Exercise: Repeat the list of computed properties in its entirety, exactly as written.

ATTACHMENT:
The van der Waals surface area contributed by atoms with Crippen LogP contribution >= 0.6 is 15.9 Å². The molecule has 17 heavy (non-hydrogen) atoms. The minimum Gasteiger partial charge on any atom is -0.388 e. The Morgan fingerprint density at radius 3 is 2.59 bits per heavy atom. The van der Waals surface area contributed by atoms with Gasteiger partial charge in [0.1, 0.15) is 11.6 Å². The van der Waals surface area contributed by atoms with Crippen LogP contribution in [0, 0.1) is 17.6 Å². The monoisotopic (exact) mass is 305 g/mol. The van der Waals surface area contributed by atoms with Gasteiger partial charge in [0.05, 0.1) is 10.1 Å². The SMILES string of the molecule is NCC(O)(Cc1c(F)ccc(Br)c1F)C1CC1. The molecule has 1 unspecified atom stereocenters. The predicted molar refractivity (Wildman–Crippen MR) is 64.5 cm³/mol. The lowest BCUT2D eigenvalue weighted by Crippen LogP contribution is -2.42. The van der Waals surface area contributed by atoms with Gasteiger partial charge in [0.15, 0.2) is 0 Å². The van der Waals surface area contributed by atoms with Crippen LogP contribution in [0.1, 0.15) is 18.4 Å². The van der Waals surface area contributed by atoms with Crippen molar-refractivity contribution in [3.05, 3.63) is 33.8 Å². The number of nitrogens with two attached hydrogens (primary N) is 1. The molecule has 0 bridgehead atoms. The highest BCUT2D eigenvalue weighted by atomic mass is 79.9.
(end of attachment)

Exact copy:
The van der Waals surface area contributed by atoms with Crippen LogP contribution >= 0.6 is 15.9 Å². The molecule has 17 heavy (non-hydrogen) atoms. The minimum Gasteiger partial charge on any atom is -0.388 e. The Morgan fingerprint density at radius 3 is 2.59 bits per heavy atom. The van der Waals surface area contributed by atoms with Gasteiger partial charge in [0.1, 0.15) is 11.6 Å². The van der Waals surface area contributed by atoms with Crippen LogP contribution in [0, 0.1) is 17.6 Å². The monoisotopic (exact) mass is 305 g/mol. The van der Waals surface area contributed by atoms with Gasteiger partial charge in [0.05, 0.1) is 10.1 Å². The SMILES string of the molecule is NCC(O)(Cc1c(F)ccc(Br)c1F)C1CC1. The molecule has 1 unspecified atom stereocenters. The predicted molar refractivity (Wildman–Crippen MR) is 64.5 cm³/mol. The lowest BCUT2D eigenvalue weighted by Crippen LogP contribution is -2.42. The van der Waals surface area contributed by atoms with Gasteiger partial charge in [0.15, 0.2) is 0 Å². The van der Waals surface area contributed by atoms with Crippen LogP contribution in [0.1, 0.15) is 18.4 Å². The van der Waals surface area contributed by atoms with Crippen molar-refractivity contribution in [3.05, 3.63) is 33.8 Å². The number of nitrogens with two attached hydrogens (primary N) is 1. The molecule has 0 bridgehead atoms. The highest BCUT2D eigenvalue weighted by atomic mass is 79.9.